The Abilene Paradox

The Abilene Paradox

There are two reasons to be Libertarian. Reason 1 – You instinctively trust the majority of citizens and have a respect for their understanding and logic – strict governing isn’t necessary. Reason 2 – You instinctively distrust all majorities and simply want to prevent people from having any influence over you whenever possible.

 

I’ll take option 2 please.

 

Now, I don’t think humanity is a wasteland of dysfunction without the ability to even manage itself (well…). However, there are some instinctive flaws in the way people work, and these are unfortunately magnified in democracy.

1 – Jason and I fundamentally disagree about the reelection of politicians. His premise is that people like their own representatives, but dislike the body of representation as a whole. Let’s look at the Oakland Raiders on a quick tangent. Oakland has a strong fanbase (Passionate enough to throw eggs at the opposing teams’ buses). However, the Raiders are winless, now almost halfway into the season. Those fans don’t enjoy losing, and they don’t like the team more because it’s the worst team in the NFL. They like the Raiders because they have no other options, because the Raiders are their team, because the Raiders represent them. To dislike the Raiders would be to dislike themselves.

One more quick trip down to Arizona, where I was an unfortunate resident for far too many summers. Arizona’s senior senator (in more ways than one) is John McCain – failed presidential candidate and “maverick” (yes the quotes are to highlight the sarcasm). I was present for two of John McCain’s reelection campaigns. Here’s the typical breakdown of a John McCain win (just FYI – it’s easier to be a Raiders fan than a truly passionate McCain supporter).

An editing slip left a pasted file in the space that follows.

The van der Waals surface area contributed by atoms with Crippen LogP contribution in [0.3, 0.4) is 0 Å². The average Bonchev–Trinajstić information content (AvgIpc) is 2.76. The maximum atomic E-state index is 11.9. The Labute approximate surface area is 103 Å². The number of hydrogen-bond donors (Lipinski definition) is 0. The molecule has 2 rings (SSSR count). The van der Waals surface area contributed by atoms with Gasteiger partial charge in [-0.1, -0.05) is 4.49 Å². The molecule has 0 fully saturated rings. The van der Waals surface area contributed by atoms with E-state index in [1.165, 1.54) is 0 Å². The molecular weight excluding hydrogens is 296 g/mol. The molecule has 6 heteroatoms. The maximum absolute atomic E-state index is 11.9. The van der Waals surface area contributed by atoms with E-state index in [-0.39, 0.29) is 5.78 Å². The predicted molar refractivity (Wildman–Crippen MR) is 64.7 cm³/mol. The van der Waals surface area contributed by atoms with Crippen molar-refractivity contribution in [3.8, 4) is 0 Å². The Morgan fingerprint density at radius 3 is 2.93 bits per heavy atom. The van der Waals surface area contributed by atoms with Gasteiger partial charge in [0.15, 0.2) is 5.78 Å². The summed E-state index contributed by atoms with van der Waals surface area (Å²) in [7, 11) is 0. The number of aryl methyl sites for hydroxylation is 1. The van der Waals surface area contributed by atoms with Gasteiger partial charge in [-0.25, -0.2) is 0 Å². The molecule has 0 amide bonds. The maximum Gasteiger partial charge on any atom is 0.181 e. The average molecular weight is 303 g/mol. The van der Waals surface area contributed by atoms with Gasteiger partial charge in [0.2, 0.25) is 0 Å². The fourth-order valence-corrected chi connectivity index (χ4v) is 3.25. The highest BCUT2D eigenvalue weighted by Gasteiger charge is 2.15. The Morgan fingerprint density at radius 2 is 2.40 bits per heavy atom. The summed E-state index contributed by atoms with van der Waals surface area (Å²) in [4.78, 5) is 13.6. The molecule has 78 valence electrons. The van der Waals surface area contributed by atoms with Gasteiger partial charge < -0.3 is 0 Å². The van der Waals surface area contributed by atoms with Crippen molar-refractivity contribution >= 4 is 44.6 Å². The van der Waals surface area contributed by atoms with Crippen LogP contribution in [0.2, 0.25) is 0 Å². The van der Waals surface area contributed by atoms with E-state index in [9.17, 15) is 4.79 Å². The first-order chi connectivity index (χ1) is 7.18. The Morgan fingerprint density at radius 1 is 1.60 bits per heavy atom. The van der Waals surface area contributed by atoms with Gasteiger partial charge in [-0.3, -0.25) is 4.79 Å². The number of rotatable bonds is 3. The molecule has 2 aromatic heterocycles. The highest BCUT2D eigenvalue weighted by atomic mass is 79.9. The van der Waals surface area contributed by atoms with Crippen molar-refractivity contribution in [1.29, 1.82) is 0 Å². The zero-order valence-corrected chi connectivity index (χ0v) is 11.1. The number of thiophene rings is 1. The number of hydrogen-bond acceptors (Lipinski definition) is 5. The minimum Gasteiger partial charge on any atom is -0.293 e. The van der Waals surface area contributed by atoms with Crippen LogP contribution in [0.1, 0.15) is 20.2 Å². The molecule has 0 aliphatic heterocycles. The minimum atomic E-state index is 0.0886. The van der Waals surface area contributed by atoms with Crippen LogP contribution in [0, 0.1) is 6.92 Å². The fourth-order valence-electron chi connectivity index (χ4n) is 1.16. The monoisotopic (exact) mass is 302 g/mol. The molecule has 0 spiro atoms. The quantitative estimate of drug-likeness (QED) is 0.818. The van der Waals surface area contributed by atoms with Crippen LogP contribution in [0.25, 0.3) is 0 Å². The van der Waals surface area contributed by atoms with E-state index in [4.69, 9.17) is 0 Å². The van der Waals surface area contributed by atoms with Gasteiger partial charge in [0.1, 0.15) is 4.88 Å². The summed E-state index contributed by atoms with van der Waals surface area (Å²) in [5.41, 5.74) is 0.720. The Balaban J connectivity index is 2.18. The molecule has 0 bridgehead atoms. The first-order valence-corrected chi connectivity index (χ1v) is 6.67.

Round 1 – The Primary – A few notable challengers stand up at each contest. Immigration is usually the hot button issue (Arizona wants stricter immigration laws, for the most part, while John McCain favors a far more relaxed policy) that gets people excited. The arguments are laid out, debates are held, the constituency (if it was watching) can see that the challengers are much more closely aligned with their beliefs. And then after all of the dog and pony show is over – ‘well yeah but you have to vote John McCain, he’s the only one that can win in the general election. We can’t risk losing to a democrat and letting them get a super majority’.

 

Round 2 – John McCain wins primary

 

Round 3 – The majority party, in arizona’s case – republicans, openly discusses their dislike of McCain but ultimately “He’s better than a democrat”

 

Round 4 – John McCain wins general Election

 

If you travel around America, you will find a similar story repeated over and over. This is where my belief comes from that America doesn’t vote FOR anything, but rather AGAINST ideas, people, and parties. A majority of Arizona does not like John McCain. They don’t support his policies, they don’t approve of almost anything he does. What they approve of is the big R next to his name.

 

Then there’s the Abilene paradox. The story goes that a family is sitting around on a hot morning in Texas. The father-in-law suggests they take a drive to Abilene. He doesn’t actually want to go to Abilene, but suggests it thinking someone else might want to. Each person in the family doesn’t want to go for various reasons, but none raises concerns as they think everyone else wants to go. It’s a long, dusty ride to Abilene, and everyone has a miserable time. Each person feels that they are suffering to allow others to have a good time, when in reality everyone’s suffering is equal and there is no positive outcome from their willingness to compromise.

 

Typically the paradox is applicable to group thinking in regards to projects and management, though I think a case can be made for voting as well. People far too often vote for what they think is best for others (a noble albeit doomed motivation). Voters would be expert at choosing what is best for them, but they don’t do it nearly often enough.